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Montana Annulments
Annulments in Montana

Despite popular belief, getting an annulment is not easier than getting a divorce. Some Montana marriages may be terminated by what is called a “declaration of invalidity,” which means the marriage is not valid and does not exist. Even with a declaration of invalidity as an option, Montana divorce laws favor the dissolution to dissolve a marriage; for that reason, declarations of invalidity are granted sparingly.

Children born of an annulled marriage are still the legitimate children of the parents. The court may make orders about child custody, visitation, and child support. The court may also make orders for spousal maintenance, and it may divide marital property.

Montana’s laws on annulment are in the Montana Code Annotated 40-1-401, 402 and 404 and 40-6-201.

Grounds

In Montana, a marriage may be invalid due to:

  • Bigamy: when one spouse is married to another living person at the time of the second (or subsequent) marriage. This subsequent marriage is invalid unless the previous marriage is dissolved and the partners of the subsequent marriage continue to live together.
  • Kinship: when the following relatives marry; parent and child; brother and sister, whether half blood, whole blood or adopted; first cousins; aunt and nephew, whether half or whole blood; and, uncle and niece, whether half or whole blood. This type of marriage can never be made valid.
  • Mental incapacity: may be due to mental illness or infirmity, or because one spouse was intoxicated or under the influence of drugs. To claim a marriage is invalid due to mental incapacity, the partner must be unable to make a marriage contract. The statute of limitations for an annulment based on mental incapacity is one year after discovering it.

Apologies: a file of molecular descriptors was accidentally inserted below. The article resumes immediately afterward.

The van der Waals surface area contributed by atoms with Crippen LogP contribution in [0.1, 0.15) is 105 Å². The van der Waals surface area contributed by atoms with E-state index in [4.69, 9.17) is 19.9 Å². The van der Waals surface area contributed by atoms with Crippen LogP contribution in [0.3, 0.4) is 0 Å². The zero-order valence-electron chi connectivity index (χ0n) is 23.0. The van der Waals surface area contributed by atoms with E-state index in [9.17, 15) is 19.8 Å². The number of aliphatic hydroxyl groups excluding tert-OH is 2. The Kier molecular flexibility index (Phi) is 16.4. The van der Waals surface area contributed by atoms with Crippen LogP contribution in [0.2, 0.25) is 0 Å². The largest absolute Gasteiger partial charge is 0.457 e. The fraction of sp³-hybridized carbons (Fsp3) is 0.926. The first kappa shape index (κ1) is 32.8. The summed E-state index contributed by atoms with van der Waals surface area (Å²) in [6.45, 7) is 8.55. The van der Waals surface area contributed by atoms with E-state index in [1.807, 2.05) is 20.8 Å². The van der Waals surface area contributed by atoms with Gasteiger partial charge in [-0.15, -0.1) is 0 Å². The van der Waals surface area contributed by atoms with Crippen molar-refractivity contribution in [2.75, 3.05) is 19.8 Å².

• Physical incapacity: means a spouse is unable to consummate the marriage by sexual intercourse and, at the time of the marriage, the other spouse did not know about it. The petition on grounds of physical incapacity must be brought no more than four years after learning of the problem.
  • Force, duress or fraud: one spouse is induced to marry by force or duress, or if there is fraud by one spouse regarding the essentials of the marriage contract. Action on this issue must be brought no more than two years after discovery.
  • Under age: one or both spouses are under the age of 16, or one or both are between 16 and 18 and do not have the consent of parents, guardian or the court. This type of annulment case must be filed before the underage spouse reaches legal age of marriage. If it is not, the marriage automatically becomes valid once both spouses achieve a majority.

Procedure

When a marriage is invalid, a spouse or his or her representative may file papers for an annulment in the Montana district court where one of the spouses lives. No case for annulment can be brought after the death of one of the spouses.

The filing spouse is the petitioner in the complaint; the other spouse is the respondent. The complaint must state which spouse has lived in the county where the action is filed and for how long. The complaint states the date of the marriage, and identifies the children born of the marriage as well as the grounds for an annulment.

After filing in the district court, the plaintiff serves the defendant with a copy of the complaint. Although a little more difficult, it is possible to serve a party even if he or she cannot be found or lives out of state.

At a hearing, the judge decides if the plaintiff has proven that the marriage should be annulled. If so, the judge will sign an order granting an annulment. The judge may also grant the annulment if the defendant simply agrees with it.

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